The OPTN has reported data on transplants performed between 2008 and 2015.11, Patient survival rates after repeat transplants were similar to survival rates after primary transplants. For example, the 1-year survival rate was 90.9% (95% CI, 88.7% to 92.8%) after a primary pancreas transplant and 96.3% (95% CI, 92.0% to 98.3%) after a repeat pancreas transplant. The numbers of patients transplanted were not reported, but OPTN data stated that 663 patients were alive 1 year after primary transplant and 154 after repeat transplants. The 3-year patient survival rate was 87.5% (95% CI, 85.0% to 89.5%) after primary transplants and 90.8% (95% CI, 85.6% to 94.2%) after repeat transplants. The 5-year patient survival rate was 79.6% (95% CI, 77.0% to 81.9%) after primary transplants and 82.5% (95% CI, 76.6% to 87.0%) after repeat transplants. The 1-year graft survival rate was 81.8% (95% CI, 78.9% to 84.3%) after primary pancreas transplant and 77.7% (95% CI, 70.8% to 83.1%) after repeat transplant.

Data are similar for patients receiving SPK transplants, but follow-up data are only available on a small number of patients who had repeat SPK transplants, so estimates of survival rates in this group are imprecise. Three-year patient survival rate was 94.7% (95% CI, 93.9% to 95.5%) after primary SPK transplant and 87.7% (95% CI, 72.9% to 94.7%) after a repeat SPK transplant. The number of patients living 3 years after transplant was 2837 after a primary combined procedure and 35 after a repeat combined procedure.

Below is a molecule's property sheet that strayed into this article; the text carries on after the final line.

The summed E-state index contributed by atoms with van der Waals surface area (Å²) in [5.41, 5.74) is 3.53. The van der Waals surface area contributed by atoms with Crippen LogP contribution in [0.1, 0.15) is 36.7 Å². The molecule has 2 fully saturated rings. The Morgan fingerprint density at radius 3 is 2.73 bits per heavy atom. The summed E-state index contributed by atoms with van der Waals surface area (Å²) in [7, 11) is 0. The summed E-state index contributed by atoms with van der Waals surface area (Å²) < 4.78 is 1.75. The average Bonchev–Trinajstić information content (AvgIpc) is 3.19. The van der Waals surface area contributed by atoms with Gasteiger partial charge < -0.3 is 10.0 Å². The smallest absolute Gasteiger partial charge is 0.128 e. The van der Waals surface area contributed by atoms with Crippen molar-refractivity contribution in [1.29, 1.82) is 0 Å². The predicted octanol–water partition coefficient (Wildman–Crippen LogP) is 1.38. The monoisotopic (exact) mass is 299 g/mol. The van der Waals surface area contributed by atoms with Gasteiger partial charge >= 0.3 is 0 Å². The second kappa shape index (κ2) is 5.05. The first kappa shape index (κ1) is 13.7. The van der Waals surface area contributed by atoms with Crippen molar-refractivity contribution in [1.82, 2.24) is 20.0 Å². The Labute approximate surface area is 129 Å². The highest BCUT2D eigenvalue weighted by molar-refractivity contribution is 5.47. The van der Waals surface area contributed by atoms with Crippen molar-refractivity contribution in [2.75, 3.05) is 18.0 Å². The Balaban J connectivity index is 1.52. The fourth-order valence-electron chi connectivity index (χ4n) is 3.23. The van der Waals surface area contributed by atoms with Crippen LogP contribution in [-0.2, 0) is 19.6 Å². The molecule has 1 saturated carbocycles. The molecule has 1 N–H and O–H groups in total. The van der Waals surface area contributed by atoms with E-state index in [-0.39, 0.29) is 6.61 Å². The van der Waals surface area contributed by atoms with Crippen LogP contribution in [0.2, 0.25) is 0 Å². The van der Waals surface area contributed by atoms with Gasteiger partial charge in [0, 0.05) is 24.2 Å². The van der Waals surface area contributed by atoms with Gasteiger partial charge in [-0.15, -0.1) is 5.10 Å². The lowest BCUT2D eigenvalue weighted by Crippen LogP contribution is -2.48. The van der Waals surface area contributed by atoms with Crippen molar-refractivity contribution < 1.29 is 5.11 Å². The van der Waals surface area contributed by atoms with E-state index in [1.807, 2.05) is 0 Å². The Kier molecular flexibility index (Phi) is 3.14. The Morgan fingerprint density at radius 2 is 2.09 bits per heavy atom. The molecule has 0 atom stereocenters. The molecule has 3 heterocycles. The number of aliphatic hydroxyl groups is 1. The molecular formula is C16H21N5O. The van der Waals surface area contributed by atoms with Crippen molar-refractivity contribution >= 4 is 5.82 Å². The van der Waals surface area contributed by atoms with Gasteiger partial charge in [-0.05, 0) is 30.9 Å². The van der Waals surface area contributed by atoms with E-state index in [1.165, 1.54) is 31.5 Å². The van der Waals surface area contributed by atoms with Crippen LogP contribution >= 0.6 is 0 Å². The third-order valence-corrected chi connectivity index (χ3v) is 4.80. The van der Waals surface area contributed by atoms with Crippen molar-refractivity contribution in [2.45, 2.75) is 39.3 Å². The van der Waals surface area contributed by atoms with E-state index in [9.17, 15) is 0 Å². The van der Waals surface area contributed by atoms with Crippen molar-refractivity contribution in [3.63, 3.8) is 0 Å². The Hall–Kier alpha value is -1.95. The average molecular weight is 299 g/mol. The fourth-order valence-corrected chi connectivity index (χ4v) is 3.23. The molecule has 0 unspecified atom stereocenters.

Several centers have published outcomes after pancreas retransplantation and generally reported comparable graft and patient survival rates after initial transplants and retransplants.20,21,22,23, The largest and most recent studies are further described here. Fridell et al (2015) reported on 441 initial transplants and 20 late transplants.21, One-year graft survival rates were 92% after initial transplant and 90% after retransplant (p=0.48). Similarly, 1-year patient survival rates were 96% after initial transplants and 95% after retransplants (p=0.53). However, Rudolph et al (2015), who assessed the largest number of patients, reported higher graft survival rates, but not patient survival rates, after primary transplant.23, A total of 2145 pancreas transplants were performed, 415 (19.3%) of which were retransplants. The death-censored graft survival rate at 1 year was 88.2% in initial transplants and 75.0% in retransplants (p<0.001). Patient survival rates at 1 year were 91.3% after initial transplants and 88.2% after retransplants (p=0.06).

Section Summary: Pancreas Retransplantation
National and international data reported from specific transplant centers have generally reported similar graft and patient survival rates after pancreas retransplantation compared with initial transplantation.